One word: Mud. - Page 2 - The Horse Forum
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post #11 of 19 Old 02-25-2012, 06:27 AM
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We have mud all winter long.. the paddock we have for simba is now complete slop so we're moving him to where Bandit lives today. I heard a bunch of girls complain at the last yard I was at that their horses were coming in with muddy legs... that's what a hose is for ladies! mud is a pain, but that's part and parcel with the horses unfortanetly :(

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post #12 of 19 Old 02-25-2012, 07:39 AM
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We are in Ohio also. I swear it has rained like washington state here this year. we just had a downpour YESTERDAY! You need drainage. If you are on dead flat ground you probably wont have any options but you need to make sure your building is guttered properly and it is draining to the best place for not puddling up. pipe it away if you have to! youd be amazed at how much gutters can change the area around your building.


We have a pond in two pastures that havent drained all year bc everytime they get close it pours and we are solid mud everywhere. We will hopefully have in a sacrifice turnout this fall that will double as an outdoor. They are hella expensive to put in
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post #13 of 19 Old 02-25-2012, 10:26 AM
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Ghostwind, Ohio actually just broke our own record for most rainfail since they started recording weather in the 1800s. I think we'd be better off on the sodden Olympic Peninsula right now!
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post #14 of 19 Old 02-25-2012, 10:36 AM
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We got 6-9 inches of snow the past 2 days. (southwest michigan) so Ohio must have got the rain from our snowstorm.
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post #15 of 19 Old 02-25-2012, 01:01 PM
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Quote:
Originally Posted by GhostwindAppaloosa View Post
We are in Ohio also. I swear it has rained like washington state here this year.
Hey from over here in WA state - our next door neighbor's horse field is currently under two FEET of standing water! My goats won't get off thier built up wood shelf because the rest fo the pen in under water. It is raining againg today...

I am also going to go out to the horse stable within the next hour. Why is the horse at a stable? Because I couldn't handle all the mud that one horse made on my little half acre. Where he is at now, he has a dry stall to go into at night. During the day he is turned out into a paddock that only have about six to eight inches of muck. As of last weekend there was still an area in his paddock big enough for him to lay down and by dry, but with all the water coming down the last few days, I doubt it is there any longer.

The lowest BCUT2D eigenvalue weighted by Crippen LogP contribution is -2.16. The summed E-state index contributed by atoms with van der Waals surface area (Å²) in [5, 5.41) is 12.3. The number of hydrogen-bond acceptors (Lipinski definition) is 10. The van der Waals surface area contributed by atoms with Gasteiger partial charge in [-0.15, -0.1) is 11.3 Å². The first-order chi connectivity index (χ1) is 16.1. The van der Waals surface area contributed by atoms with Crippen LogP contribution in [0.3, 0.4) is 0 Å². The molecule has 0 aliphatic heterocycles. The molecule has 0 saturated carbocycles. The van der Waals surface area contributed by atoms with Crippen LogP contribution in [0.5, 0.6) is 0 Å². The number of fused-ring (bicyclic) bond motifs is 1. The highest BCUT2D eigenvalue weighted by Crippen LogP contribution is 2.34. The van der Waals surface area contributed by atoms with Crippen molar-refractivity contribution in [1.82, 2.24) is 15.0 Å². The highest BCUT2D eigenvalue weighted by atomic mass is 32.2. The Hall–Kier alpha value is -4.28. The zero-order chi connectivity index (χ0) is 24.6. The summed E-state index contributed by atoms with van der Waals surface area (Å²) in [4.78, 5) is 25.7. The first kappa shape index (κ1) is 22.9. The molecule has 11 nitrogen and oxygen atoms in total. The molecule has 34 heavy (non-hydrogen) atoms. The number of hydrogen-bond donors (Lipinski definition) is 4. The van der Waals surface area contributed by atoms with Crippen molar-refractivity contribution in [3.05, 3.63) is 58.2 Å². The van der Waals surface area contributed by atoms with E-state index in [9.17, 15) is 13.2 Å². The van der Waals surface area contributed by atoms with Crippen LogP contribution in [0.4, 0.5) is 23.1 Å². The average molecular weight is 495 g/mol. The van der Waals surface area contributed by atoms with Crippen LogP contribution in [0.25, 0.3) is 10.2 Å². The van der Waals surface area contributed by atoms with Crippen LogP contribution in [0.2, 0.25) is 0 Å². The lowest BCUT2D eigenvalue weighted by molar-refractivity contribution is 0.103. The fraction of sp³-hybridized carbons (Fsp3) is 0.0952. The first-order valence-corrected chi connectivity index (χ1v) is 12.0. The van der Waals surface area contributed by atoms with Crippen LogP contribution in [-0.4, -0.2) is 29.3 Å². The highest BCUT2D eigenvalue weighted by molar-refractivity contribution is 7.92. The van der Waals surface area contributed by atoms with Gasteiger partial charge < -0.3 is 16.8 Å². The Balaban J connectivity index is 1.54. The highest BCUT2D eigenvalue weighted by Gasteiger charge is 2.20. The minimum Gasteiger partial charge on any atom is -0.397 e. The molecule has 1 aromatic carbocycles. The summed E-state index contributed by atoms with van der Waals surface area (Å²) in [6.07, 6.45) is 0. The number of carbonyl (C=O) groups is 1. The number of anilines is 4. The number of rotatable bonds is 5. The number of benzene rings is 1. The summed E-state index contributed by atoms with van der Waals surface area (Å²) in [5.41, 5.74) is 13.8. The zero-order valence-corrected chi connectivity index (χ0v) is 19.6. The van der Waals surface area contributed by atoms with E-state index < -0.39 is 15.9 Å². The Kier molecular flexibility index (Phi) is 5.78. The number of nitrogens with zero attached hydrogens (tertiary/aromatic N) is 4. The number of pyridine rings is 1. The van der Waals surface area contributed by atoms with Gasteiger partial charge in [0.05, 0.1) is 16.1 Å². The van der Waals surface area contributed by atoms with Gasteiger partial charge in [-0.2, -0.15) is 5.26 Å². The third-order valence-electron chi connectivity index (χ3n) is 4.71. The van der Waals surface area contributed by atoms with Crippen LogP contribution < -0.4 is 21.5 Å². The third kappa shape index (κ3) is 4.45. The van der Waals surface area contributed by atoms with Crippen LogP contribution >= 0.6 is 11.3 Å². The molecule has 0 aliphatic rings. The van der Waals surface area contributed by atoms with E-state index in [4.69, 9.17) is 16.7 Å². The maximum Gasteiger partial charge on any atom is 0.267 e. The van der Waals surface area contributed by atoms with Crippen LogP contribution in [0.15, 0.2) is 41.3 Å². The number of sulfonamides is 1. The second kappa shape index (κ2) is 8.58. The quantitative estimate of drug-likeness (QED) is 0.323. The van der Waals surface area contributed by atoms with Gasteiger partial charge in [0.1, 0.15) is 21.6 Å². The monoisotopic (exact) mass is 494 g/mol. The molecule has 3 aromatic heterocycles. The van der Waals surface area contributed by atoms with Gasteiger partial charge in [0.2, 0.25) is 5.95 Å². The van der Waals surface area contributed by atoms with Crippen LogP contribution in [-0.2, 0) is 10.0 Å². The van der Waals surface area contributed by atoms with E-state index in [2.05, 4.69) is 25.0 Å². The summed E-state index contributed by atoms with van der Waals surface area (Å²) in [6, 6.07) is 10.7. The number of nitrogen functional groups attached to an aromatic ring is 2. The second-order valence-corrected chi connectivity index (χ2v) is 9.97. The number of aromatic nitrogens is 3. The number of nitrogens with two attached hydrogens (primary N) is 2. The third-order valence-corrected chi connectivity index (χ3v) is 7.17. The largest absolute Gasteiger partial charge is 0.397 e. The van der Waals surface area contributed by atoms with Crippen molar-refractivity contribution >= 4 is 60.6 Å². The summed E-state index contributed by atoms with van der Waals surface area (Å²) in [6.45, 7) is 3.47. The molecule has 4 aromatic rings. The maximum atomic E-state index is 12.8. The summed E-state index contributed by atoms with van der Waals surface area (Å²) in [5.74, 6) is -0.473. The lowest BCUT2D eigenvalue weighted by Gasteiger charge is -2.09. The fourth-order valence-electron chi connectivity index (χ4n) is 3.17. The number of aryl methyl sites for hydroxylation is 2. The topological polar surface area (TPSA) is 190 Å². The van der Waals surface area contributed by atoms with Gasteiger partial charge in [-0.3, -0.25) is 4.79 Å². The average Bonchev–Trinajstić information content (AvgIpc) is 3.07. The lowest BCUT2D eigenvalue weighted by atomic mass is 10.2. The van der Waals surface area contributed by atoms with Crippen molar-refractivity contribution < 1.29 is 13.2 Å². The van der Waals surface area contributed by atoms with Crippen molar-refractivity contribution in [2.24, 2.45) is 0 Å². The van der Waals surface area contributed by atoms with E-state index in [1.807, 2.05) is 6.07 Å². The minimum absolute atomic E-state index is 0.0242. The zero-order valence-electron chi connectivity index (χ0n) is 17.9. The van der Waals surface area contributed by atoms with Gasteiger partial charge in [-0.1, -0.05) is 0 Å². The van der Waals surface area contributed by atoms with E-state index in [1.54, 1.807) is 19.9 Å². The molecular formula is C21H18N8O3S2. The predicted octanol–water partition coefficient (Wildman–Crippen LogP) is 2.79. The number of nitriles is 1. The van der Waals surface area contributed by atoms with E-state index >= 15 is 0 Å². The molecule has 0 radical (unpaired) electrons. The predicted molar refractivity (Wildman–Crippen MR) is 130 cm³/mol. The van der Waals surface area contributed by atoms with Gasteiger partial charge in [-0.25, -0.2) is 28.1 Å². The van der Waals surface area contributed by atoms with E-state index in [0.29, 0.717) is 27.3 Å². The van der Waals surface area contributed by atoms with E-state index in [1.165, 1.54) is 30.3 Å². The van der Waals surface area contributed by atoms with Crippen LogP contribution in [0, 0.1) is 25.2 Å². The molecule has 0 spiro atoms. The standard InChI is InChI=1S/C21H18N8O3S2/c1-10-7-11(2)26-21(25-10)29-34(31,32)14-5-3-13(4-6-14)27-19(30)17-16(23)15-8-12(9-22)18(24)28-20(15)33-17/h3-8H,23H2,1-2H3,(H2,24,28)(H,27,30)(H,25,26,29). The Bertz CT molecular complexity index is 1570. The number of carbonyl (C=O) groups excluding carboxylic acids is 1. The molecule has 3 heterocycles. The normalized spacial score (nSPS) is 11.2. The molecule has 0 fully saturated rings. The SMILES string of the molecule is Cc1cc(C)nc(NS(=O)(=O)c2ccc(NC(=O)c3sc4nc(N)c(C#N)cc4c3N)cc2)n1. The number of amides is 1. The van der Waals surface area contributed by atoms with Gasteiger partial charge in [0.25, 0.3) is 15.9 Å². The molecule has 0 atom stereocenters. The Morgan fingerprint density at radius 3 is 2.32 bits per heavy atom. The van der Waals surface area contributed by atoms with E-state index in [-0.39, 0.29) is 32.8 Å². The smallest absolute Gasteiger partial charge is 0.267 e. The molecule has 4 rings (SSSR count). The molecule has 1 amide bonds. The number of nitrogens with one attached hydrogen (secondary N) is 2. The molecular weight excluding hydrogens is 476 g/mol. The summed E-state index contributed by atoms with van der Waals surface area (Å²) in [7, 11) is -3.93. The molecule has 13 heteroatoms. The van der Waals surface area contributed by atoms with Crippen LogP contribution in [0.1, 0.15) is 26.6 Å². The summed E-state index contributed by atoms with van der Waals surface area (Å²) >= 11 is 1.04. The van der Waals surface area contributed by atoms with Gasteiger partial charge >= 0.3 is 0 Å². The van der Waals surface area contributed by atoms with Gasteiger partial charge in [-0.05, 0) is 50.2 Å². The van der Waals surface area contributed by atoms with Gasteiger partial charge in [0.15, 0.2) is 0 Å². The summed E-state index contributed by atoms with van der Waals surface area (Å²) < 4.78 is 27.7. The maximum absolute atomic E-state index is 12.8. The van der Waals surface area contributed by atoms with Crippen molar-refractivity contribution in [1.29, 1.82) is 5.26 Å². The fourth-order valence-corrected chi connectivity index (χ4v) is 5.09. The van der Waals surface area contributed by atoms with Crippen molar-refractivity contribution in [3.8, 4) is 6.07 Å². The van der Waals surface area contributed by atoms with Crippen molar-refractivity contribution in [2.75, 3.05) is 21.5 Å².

The new filly - well, she gets stupid and will pace the edges of her paddock so she has two foot trenches full of water she is galloping back and forth through... she may be herd bound, but at least she is getting her exercise!!!

Thank goodness for indoor arenas!! otherwise we soggy western washingtonions would never get to ride!
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post #16 of 19 Old 02-25-2012, 03:18 PM Thread Starter
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Trust me I'd love to do what CLaPorte is doing but sadly can't afford it right now. I will try the sand though thanks!
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post #17 of 19 Old 02-26-2012, 01:20 PM
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About how many inches of mud do you get on average? In summer when it is all dried out, add once inch of gravel for every inch of mud you have had, a 1:1 ratio.

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post #18 of 19 Old 03-15-2012, 04:03 PM
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I've been to a few barns where they use wood chips. That seems to work well enough, but you need to get a lot, and then keep getting more loads as the wood chips biodegrade. We use stone dust, which is really cheap where we live (about $1 a ton!) but the delivery fee is a lot more than that, unless you can pick it up yourself... stone dust is like ground-up gravel (I think thats what it is) and when you pack it down it gets pretty hard and solid. It doesn't wash away too easily, and its also great to make driveways and roads for tractors, etc. It's pretty commonly used around where I live.
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post #19 of 19 Old 03-16-2012, 12:26 PM
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We need a sacrifice area so badly, but unfortunately we lease the land and are to leave it the way we found it or better. Killing a chunk of the field for the sake of the rest is not an option. :( However, one of the horses is going into training for three months. The other will be confined to a quarter of the field, stalled over night, and hand grazed on some well-grown lawn area.
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